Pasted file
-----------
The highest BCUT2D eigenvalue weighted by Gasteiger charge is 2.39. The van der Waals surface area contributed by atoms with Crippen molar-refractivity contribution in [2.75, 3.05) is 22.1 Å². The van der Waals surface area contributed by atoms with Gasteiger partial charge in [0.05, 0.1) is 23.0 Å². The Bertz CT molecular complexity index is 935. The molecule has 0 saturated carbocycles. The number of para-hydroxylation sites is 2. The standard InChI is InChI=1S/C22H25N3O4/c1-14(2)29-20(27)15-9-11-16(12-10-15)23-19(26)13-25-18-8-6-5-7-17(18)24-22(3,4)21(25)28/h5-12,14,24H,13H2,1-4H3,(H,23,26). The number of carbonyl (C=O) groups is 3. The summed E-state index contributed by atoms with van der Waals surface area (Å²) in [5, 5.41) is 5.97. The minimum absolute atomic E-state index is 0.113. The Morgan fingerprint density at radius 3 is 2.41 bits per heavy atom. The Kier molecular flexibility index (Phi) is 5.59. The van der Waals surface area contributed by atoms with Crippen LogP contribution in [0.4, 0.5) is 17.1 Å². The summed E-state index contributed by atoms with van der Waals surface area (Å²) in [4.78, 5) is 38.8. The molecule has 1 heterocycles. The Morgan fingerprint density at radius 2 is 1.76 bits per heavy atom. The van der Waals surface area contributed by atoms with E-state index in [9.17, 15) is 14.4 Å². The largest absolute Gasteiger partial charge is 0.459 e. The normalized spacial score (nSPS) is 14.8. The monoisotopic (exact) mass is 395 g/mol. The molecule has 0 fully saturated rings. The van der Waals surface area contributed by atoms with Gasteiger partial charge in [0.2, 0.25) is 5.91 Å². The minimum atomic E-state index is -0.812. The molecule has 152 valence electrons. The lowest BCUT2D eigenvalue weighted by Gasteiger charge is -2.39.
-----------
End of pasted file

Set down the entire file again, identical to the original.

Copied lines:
The highest BCUT2D eigenvalue weighted by Gasteiger charge is 2.39. The van der Waals surface area contributed by atoms with Crippen molar-refractivity contribution in [2.75, 3.05) is 22.1 Å². The van der Waals surface area contributed by atoms with Gasteiger partial charge in [0.05, 0.1) is 23.0 Å². The Bertz CT molecular complexity index is 935. The molecule has 0 saturated carbocycles. The number of para-hydroxylation sites is 2. The standard InChI is InChI=1S/C22H25N3O4/c1-14(2)29-20(27)15-9-11-16(12-10-15)23-19(26)13-25-18-8-6-5-7-17(18)24-22(3,4)21(25)28/h5-12,14,24H,13H2,1-4H3,(H,23,26). The number of carbonyl (C=O) groups is 3. The summed E-state index contributed by atoms with van der Waals surface area (Å²) in [5, 5.41) is 5.97. The minimum absolute atomic E-state index is 0.113. The Morgan fingerprint density at radius 3 is 2.41 bits per heavy atom. The Kier molecular flexibility index (Phi) is 5.59. The van der Waals surface area contributed by atoms with Crippen LogP contribution in [0.4, 0.5) is 17.1 Å². The summed E-state index contributed by atoms with van der Waals surface area (Å²) in [4.78, 5) is 38.8. The molecule has 1 heterocycles. The Morgan fingerprint density at radius 2 is 1.76 bits per heavy atom. The van der Waals surface area contributed by atoms with E-state index in [9.17, 15) is 14.4 Å². The largest absolute Gasteiger partial charge is 0.459 e. The normalized spacial score (nSPS) is 14.8. The monoisotopic (exact) mass is 395 g/mol. The molecule has 0 fully saturated rings. The van der Waals surface area contributed by atoms with Gasteiger partial charge in [0.2, 0.25) is 5.91 Å². The minimum atomic E-state index is -0.812. The molecule has 152 valence electrons. The lowest BCUT2D eigenvalue weighted by Gasteiger charge is -2.39.